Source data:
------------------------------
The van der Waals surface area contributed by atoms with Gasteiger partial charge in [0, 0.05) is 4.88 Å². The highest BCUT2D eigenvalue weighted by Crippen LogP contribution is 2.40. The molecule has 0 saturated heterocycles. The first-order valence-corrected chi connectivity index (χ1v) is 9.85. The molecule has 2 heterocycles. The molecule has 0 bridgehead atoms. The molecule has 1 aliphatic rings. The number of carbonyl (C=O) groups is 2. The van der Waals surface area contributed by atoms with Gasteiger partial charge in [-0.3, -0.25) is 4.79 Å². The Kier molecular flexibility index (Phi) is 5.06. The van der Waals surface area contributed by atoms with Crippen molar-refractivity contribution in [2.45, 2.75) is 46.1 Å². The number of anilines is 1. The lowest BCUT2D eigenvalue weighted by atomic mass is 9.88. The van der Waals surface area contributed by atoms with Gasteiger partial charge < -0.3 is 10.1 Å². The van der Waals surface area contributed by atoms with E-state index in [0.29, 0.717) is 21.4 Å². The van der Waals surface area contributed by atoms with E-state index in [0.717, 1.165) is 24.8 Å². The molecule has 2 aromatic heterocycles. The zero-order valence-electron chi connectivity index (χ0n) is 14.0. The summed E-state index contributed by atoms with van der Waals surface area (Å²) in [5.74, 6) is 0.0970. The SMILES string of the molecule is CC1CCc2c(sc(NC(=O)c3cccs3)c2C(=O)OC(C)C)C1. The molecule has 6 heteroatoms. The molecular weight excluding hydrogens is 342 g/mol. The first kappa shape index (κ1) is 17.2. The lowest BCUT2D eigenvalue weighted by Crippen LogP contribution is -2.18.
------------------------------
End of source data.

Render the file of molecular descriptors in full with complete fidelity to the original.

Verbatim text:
The van der Waals surface area contributed by atoms with Gasteiger partial charge in [0, 0.05) is 4.88 Å². The highest BCUT2D eigenvalue weighted by Crippen LogP contribution is 2.40. The molecule has 0 saturated heterocycles. The first-order valence-corrected chi connectivity index (χ1v) is 9.85. The molecule has 2 heterocycles. The molecule has 0 bridgehead atoms. The molecule has 1 aliphatic rings. The number of carbonyl (C=O) groups is 2. The van der Waals surface area contributed by atoms with Gasteiger partial charge in [-0.3, -0.25) is 4.79 Å². The Kier molecular flexibility index (Phi) is 5.06. The van der Waals surface area contributed by atoms with Crippen molar-refractivity contribution in [2.45, 2.75) is 46.1 Å². The number of anilines is 1. The lowest BCUT2D eigenvalue weighted by atomic mass is 9.88. The van der Waals surface area contributed by atoms with Gasteiger partial charge < -0.3 is 10.1 Å². The van der Waals surface area contributed by atoms with E-state index in [0.29, 0.717) is 21.4 Å². The van der Waals surface area contributed by atoms with E-state index in [0.717, 1.165) is 24.8 Å². The molecule has 2 aromatic heterocycles. The zero-order valence-electron chi connectivity index (χ0n) is 14.0. The summed E-state index contributed by atoms with van der Waals surface area (Å²) in [5.74, 6) is 0.0970. The SMILES string of the molecule is CC1CCc2c(sc(NC(=O)c3cccs3)c2C(=O)OC(C)C)C1. The molecule has 6 heteroatoms. The molecular weight excluding hydrogens is 342 g/mol. The first kappa shape index (κ1) is 17.2. The lowest BCUT2D eigenvalue weighted by Crippen LogP contribution is -2.18.